Swimming across the English Channel may be the Holy Grail of our sport. When we think of great challenges, Mount Everest, the world’s highest peak, comes to mind. It remained unclimbed for centuries, but with advances in materials technology and with trained, expensive guides to hold your hand and carry your gear, the summit of Everest has become much less difficult to reach.
How does Everest compare with the challenge of the English Channel? Briefly, many more mountaineers have summitted Everest (10,250, along with 291 deaths) than swimmers who have made it across the Channel (1,881), even though the cost of swimming the Channel is far lower than that climbing trip to the Himalayas. Getting to England is much easier than going to Nepal. There are also a great many more swimmers than mountaineers. The Channel is more financially affordable, it is easier to reach, and there are so many more adherents to the sport of swimming. Then why is it that fewer have been successful in swimming the Channel? There are good reasons why many fewer swimmers have made it, versus Everest summit successes.
It is time for a bit of history. Everest was first climbed by Edmund Hillary and Sherpa Tenzing Norgay on May 29, 1953. The first successful swim across the English Channel was done by Captain Matthew Webb in August 1875. He reached France in 21 hours and 45 minutes in 60-degree water. Captain Webb became a hero in his native England, the first to conquer the Channel after many unsuccessful attempts by others.
Let’s suppose that you have been pondering swimming the English Channel. What kind of logistical, financial and physical problems would you face? Let’s start with getting permission. Swimming across the Channel is governed by the Channel Swimming Association. To secure a date for your swim you are required to go through them. Without them, you will not be allowed to swim. There is a fee involved. Next, you will need an escort boat. Only a few boats, fishing boats with professional pilots, are considered acceptable to guide swimmers. These pilots are very experienced in dealing with swimmers. The Association can help you to find your pilot in the Folkestone/Dover area.
You will have to book flights to and from England. For reasons below, the time window for your swim has to be flexible, so scheduling your return flight will be a problem. Next, you will need a place to stay in the Folkestone/Dover area. There are lots of Bed and Breakfast owners familiar with the unique needs of Channel swimmers. Getting from the airport to your lodgings is not difficult with good public transit in England.
The water temperature of the Channel is much like the Pacific Ocean off California, cold. It is warmest in the warmest months, and probably best in August. You can expect temperatures in the high fifties to low sixties, and you will be in the water for a long time wearing only your swimsuit. There are beaches nearby where you can acclimate somewhat to the cold water.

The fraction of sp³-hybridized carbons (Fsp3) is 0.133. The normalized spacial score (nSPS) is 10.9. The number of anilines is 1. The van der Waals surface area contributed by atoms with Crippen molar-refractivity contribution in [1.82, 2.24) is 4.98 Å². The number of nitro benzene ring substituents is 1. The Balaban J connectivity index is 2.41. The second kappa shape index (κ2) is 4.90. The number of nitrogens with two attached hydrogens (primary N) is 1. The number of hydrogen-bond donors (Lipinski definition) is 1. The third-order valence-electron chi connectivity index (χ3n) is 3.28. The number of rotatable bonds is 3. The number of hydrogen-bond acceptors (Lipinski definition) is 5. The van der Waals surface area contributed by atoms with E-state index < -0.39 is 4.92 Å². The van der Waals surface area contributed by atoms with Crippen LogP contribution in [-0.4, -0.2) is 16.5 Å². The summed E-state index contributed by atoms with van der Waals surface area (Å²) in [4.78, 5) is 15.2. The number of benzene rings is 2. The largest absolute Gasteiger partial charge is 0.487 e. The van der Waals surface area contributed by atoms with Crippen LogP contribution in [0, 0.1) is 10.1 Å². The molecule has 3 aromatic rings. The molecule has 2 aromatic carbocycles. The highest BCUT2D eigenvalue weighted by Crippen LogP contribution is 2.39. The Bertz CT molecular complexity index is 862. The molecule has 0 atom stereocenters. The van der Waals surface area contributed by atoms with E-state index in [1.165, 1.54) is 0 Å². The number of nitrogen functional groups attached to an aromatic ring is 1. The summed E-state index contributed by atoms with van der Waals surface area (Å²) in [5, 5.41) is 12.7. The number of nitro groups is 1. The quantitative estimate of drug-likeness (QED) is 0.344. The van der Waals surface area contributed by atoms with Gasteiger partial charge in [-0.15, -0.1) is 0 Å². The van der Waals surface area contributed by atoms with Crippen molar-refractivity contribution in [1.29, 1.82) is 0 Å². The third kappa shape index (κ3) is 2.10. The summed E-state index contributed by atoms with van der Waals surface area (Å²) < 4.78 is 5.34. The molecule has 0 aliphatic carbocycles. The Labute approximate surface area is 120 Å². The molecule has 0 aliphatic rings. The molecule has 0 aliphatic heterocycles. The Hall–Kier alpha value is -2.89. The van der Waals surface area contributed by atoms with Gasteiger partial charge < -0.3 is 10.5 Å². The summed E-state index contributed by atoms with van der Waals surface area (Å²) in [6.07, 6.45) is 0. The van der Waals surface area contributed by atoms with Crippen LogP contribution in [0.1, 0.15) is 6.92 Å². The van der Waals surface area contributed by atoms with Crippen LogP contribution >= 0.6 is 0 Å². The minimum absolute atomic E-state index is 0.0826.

Timing is critical, and depends largely on the phase of the moon. The Channel is tidal. The best tides are neap tides that occur about halfway between the full moon and the new moon, so there are not many days in the month that are favorable. Consider that Channel weather can be bad, making days impossible for your attempt. When you arrive you will meet with your pilot. He will tell you that he will call you in the morning to let you know if you will be able to swim that day. Chancey? That is why your return flight needs to be flexible. Too many swimmers have sat in their hotel and never got the call to swim.
Your route will not be a straight line. The tides run north to south, then turn back to the south as you cross west to east, reversing every six hours or so. Your route will be a big “s”, maybe with three curves if you are slow enough. This is one of the busiest shipping lanes in the world. Along the way you will encounter ferries, tankers, freighters and fishing vessels, all of them pushing up large wakes. The captain of a Chinese freighter will not move for swimmers. Depending on the weather, there could be big waves. A friend of mine was in the water on a rough day for 17 hours.
Swimmers must follow Channel Association strict rules. No wetsuits, no insulated caps, no touching the boat or any person en route, among other rules. There is a monitor on board who can disqualify you.
Sounds tough? You have another possible way to experience a Channel crossing. Find some like-minded friends and put together a relay. The rules permit it. When my relay team of six swam in 1999, we rotated one hour turns in the water, and finished in thirteen hours, having a ball all the way across. The next day we drove to Scotland and swam Loch Ness. A great swim vacation, Scotch whiskey, and a tattoo for a souvenir made for fine memories.
There is a sad finale to the life of Captain Webb. After he became widely known as the conqueror of the English Channel, it appears that his heroism went to his head. He became a professional adventurer, accepting money for swimming challenges during his travels. For a while he was successful at it; until he accepted a bid to swim through the Whirlpool Rapids below the falls. The Buffalo Express reported it on July 25, 1883: “WEBB LOST IN THE RAPIDS. GALLANT SWIMMER REACHES THE WHIRLPOOL AND IS SEEN NO MORE.” Captain Matthew Webb died at the age of thirty-five. Sic transit gloria natare.
Great story, Matt! Thanks for sharing
Ask Chris Tujo and Matt Miller about bad weather and the channell